Are Parking Tickets Basically a Regressive Tax?
In short, yes.
I will be the first to admit, parking tickets perform a valuable function: their purpose is to help control traffic and gridlock; and also to ensure that people don’t leave their cars on the street for indeterminate amounts of time1. In theory. In practice however, parking tickets (and the regulations surrounding them) amount to a game of cat and mouse. I will speak mainly of how this system works in Los Angeles, as that is obviously the area I am most familiar with.
Many streets in Los Angeles have signs every 100 feet or so that explain the parking regulations that apply to that street. You will have anti-gridlock zones, street cleaning dates/times, permit parking zones, loading zones, bus lanes, fire lanes, handicap zones, and meters. Some streets have so many of these that reading the signs is tantamount to deciphering ancient hieroglyphics, and I sometimes take great pride in being able to figure them out. Unfortunately, it’s nearly impossible to do so from your car as you drive by, but I like to live dangerously. This of course is of no help to someone who cannot read, nor for people who don’t understand English.
The majority of parking violations I have seen in Los Angeles tend to be about $60. So for sake of argument, that is the amount I will use here. Of course, many tickets are more, and if you park in an anti-gridlock zone or a tow-away zone, you are also liable for the towing charges, which can be significant. On to my major points.
Parking tickets are a regressive tax mainly for the following reasons:
- $60 is a much larger percentage of the expendable income of a lower income person than they are of a high income person’s income. This is obvious.
- In Los Angeles, if the ticket is not paid in full within 21 days, the fine doubles2. Many poor people have trouble coming up with this unexpected expense within the time limit, so basically get hit twice. A higher income person can of course pay the ticket the same day online.
- Many lower income people cannot afford to buy or rent a residence that includes an off-street parking spot. They also cannot usually afford to pay for parking on a daily basis, which is more expensive anyway. So not only is it harder for a poor person to pay a ticket, they are more likely to even get a ticket in the first place.
So, if you take all 3 of those points together, you see that poor people share a disproportionally high amount of the burden in paying parking tickets. Then there is this tidbit:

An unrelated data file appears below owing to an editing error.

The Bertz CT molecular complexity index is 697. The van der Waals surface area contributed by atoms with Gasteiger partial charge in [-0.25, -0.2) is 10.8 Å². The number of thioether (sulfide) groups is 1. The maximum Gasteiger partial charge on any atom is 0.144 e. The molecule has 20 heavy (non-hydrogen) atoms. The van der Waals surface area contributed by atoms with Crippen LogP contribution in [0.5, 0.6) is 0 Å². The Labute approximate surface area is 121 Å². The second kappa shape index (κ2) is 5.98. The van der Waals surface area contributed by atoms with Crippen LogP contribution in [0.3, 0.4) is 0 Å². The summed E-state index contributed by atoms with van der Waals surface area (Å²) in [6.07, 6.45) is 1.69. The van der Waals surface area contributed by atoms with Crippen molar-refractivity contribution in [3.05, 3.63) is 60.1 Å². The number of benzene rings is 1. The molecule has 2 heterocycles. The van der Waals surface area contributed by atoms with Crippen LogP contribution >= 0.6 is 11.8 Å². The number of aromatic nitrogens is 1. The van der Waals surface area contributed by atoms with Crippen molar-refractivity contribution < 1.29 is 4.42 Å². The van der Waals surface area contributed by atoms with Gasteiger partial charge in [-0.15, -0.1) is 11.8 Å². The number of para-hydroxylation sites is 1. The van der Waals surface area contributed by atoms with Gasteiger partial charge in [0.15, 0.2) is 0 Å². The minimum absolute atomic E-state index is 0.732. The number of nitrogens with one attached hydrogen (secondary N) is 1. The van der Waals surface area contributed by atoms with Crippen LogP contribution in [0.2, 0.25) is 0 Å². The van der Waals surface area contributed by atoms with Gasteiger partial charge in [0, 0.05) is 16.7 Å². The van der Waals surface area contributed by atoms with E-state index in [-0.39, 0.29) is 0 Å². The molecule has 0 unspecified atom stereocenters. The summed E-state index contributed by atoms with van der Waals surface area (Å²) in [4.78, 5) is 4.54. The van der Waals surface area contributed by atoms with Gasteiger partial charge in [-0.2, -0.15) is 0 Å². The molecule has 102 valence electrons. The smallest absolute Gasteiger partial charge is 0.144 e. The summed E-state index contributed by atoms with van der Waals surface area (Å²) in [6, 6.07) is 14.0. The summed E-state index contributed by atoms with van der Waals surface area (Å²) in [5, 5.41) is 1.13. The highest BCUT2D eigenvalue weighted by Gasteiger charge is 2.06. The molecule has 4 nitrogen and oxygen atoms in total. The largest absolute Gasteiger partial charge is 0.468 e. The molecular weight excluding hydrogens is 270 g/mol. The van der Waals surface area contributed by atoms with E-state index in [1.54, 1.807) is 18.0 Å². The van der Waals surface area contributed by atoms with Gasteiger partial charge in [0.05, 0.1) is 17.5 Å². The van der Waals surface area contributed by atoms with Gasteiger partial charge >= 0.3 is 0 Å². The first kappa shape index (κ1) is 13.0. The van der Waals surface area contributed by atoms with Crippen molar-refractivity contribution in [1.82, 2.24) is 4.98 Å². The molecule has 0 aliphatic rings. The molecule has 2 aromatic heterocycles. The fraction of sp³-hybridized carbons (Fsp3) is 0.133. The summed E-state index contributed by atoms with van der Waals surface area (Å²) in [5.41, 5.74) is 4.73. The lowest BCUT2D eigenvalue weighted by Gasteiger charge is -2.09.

I have no idea what the city does with the revenue they receive from parking violations. I have Googled it many times to no avail. I suppose I could submit a FOIA request to the city to find the answer, but I have not done so. If anyone out there has any information on this, I would love to hear it.
So what is the solution to this problem? I really don’t know. As I said at the opening, parking tickets seem to be necessary. The only ways I could see to make this system a little more fair are to either offer a grace period, some sort of system of warnings (ie first ticket in a given time period is a warning, etc.), offer more free parking locations, or lower the amounts on the fines. Of course many of these may lead to more citations, but wouldn’t that only serve to bring in more revenue? Does anyone else out there have any ideas? I’d love to hear them.
1Unfortunately, in my neighborhood some people simply shuffle their cars around on street cleaning days. I have no idea whether these people have jobs or not, as they always seem to be able to park their cars in the same exact spot, week after week. There are also large trucks that sell fruit/snacks, take up enough space for 2 cars, and seem to have some sort of deal worked out with the local parking enforcement officers. Shady.
2 I have serious issues with the legality of this practice. If a bank loaned me $60 and then charged me $60 interest if I paid the loan back after 21 days, they would be breaking the law. I have asked parking enforcement officers about this and have yet to receive a clear answer.